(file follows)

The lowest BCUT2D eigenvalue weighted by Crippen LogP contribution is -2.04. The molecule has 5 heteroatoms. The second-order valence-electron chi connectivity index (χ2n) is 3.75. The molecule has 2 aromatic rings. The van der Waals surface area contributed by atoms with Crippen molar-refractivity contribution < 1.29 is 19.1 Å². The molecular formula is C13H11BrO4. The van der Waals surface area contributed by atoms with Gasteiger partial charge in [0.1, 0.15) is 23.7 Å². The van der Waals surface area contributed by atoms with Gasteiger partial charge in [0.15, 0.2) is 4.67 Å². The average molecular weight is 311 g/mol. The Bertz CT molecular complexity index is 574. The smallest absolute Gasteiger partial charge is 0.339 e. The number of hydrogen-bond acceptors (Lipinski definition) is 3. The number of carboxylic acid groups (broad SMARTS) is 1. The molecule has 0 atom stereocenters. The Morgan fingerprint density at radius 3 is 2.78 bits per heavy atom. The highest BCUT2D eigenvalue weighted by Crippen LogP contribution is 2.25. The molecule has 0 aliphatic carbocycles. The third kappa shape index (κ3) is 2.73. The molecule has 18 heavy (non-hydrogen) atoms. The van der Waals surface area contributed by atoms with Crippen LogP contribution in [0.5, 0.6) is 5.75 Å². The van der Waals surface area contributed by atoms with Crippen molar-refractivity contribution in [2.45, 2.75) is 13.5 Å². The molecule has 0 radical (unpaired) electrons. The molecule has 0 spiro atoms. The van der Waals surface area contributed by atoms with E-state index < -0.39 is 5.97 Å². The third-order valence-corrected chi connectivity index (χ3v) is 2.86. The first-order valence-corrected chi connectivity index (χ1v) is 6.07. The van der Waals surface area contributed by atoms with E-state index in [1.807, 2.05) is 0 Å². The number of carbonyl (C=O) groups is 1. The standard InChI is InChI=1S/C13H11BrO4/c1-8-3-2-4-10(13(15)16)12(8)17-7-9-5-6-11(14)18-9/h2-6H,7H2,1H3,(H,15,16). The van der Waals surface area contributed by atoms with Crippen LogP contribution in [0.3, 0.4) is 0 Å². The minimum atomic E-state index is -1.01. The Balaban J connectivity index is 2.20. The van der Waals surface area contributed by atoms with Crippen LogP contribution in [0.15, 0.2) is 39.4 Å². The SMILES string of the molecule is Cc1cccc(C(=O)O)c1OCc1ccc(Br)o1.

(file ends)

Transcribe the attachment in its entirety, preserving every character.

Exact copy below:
The lowest BCUT2D eigenvalue weighted by Crippen LogP contribution is -2.04. The molecule has 5 heteroatoms. The second-order valence-electron chi connectivity index (χ2n) is 3.75. The molecule has 2 aromatic rings. The van der Waals surface area contributed by atoms with Crippen molar-refractivity contribution < 1.29 is 19.1 Å². The molecular formula is C13H11BrO4. The van der Waals surface area contributed by atoms with Gasteiger partial charge in [0.1, 0.15) is 23.7 Å². The van der Waals surface area contributed by atoms with Gasteiger partial charge in [0.15, 0.2) is 4.67 Å². The average molecular weight is 311 g/mol. The Bertz CT molecular complexity index is 574. The smallest absolute Gasteiger partial charge is 0.339 e. The number of hydrogen-bond acceptors (Lipinski definition) is 3. The number of carboxylic acid groups (broad SMARTS) is 1. The molecule has 0 atom stereocenters. The Morgan fingerprint density at radius 3 is 2.78 bits per heavy atom. The highest BCUT2D eigenvalue weighted by Crippen LogP contribution is 2.25. The molecule has 0 aliphatic carbocycles. The third kappa shape index (κ3) is 2.73. The molecule has 18 heavy (non-hydrogen) atoms. The van der Waals surface area contributed by atoms with Crippen LogP contribution in [0.5, 0.6) is 5.75 Å². The van der Waals surface area contributed by atoms with Crippen molar-refractivity contribution in [2.45, 2.75) is 13.5 Å². The molecule has 0 radical (unpaired) electrons. The molecule has 0 spiro atoms. The van der Waals surface area contributed by atoms with E-state index < -0.39 is 5.97 Å². The third-order valence-corrected chi connectivity index (χ3v) is 2.86. The first-order valence-corrected chi connectivity index (χ1v) is 6.07. The van der Waals surface area contributed by atoms with E-state index in [1.807, 2.05) is 0 Å². The number of carbonyl (C=O) groups is 1. The standard InChI is InChI=1S/C13H11BrO4/c1-8-3-2-4-10(13(15)16)12(8)17-7-9-5-6-11(14)18-9/h2-6H,7H2,1H3,(H,15,16). The van der Waals surface area contributed by atoms with Crippen LogP contribution in [0.3, 0.4) is 0 Å². The minimum atomic E-state index is -1.01. The Balaban J connectivity index is 2.20. The van der Waals surface area contributed by atoms with Crippen LogP contribution in [0.15, 0.2) is 39.4 Å². The SMILES string of the molecule is Cc1cccc(C(=O)O)c1OCc1ccc(Br)o1.